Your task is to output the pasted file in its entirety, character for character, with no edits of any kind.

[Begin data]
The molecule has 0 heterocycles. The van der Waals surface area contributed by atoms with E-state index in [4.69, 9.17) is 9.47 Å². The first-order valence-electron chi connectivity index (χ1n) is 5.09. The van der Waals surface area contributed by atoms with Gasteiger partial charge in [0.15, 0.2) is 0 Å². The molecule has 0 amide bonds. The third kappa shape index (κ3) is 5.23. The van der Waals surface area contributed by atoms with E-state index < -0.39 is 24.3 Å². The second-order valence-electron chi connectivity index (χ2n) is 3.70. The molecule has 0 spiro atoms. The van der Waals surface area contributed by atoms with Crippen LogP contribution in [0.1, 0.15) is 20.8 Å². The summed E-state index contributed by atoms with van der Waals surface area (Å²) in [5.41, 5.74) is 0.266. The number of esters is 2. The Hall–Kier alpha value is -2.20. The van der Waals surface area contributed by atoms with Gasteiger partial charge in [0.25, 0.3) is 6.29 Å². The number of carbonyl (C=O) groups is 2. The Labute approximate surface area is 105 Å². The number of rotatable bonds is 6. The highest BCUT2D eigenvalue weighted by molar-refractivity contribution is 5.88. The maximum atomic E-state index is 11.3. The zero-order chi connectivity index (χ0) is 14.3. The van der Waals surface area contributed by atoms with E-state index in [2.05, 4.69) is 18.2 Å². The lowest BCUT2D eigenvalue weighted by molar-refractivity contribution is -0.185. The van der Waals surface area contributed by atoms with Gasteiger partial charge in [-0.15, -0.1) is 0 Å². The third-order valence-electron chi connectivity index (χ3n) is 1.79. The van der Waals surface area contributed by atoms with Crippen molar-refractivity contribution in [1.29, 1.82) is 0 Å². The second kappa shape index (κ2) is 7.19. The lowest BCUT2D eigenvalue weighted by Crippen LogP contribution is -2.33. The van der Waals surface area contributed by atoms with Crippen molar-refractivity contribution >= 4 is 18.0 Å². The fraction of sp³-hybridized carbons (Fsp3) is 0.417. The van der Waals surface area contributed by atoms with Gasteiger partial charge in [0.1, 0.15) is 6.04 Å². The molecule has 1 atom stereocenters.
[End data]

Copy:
The molecule has 0 heterocycles. The van der Waals surface area contributed by atoms with E-state index in [4.69, 9.17) is 9.47 Å². The first-order valence-electron chi connectivity index (χ1n) is 5.09. The van der Waals surface area contributed by atoms with Gasteiger partial charge in [0.15, 0.2) is 0 Å². The molecule has 0 amide bonds. The third kappa shape index (κ3) is 5.23. The van der Waals surface area contributed by atoms with E-state index < -0.39 is 24.3 Å². The second-order valence-electron chi connectivity index (χ2n) is 3.70. The molecule has 0 spiro atoms. The van der Waals surface area contributed by atoms with Crippen LogP contribution in [0.1, 0.15) is 20.8 Å². The summed E-state index contributed by atoms with van der Waals surface area (Å²) in [5.41, 5.74) is 0.266. The number of esters is 2. The Hall–Kier alpha value is -2.20. The van der Waals surface area contributed by atoms with Gasteiger partial charge in [0.25, 0.3) is 6.29 Å². The number of carbonyl (C=O) groups is 2. The Labute approximate surface area is 105 Å². The number of rotatable bonds is 6. The highest BCUT2D eigenvalue weighted by molar-refractivity contribution is 5.88. The maximum atomic E-state index is 11.3. The zero-order chi connectivity index (χ0) is 14.3. The van der Waals surface area contributed by atoms with E-state index in [2.05, 4.69) is 18.2 Å². The lowest BCUT2D eigenvalue weighted by molar-refractivity contribution is -0.185. The van der Waals surface area contributed by atoms with Gasteiger partial charge in [-0.15, -0.1) is 0 Å². The third-order valence-electron chi connectivity index (χ3n) is 1.79. The van der Waals surface area contributed by atoms with Crippen molar-refractivity contribution in [1.29, 1.82) is 0 Å². The second kappa shape index (κ2) is 7.19. The lowest BCUT2D eigenvalue weighted by Crippen LogP contribution is -2.33. The van der Waals surface area contributed by atoms with Crippen molar-refractivity contribution >= 4 is 18.0 Å². The fraction of sp³-hybridized carbons (Fsp3) is 0.417. The van der Waals surface area contributed by atoms with Gasteiger partial charge in [0.1, 0.15) is 6.04 Å². The molecule has 1 atom stereocenters.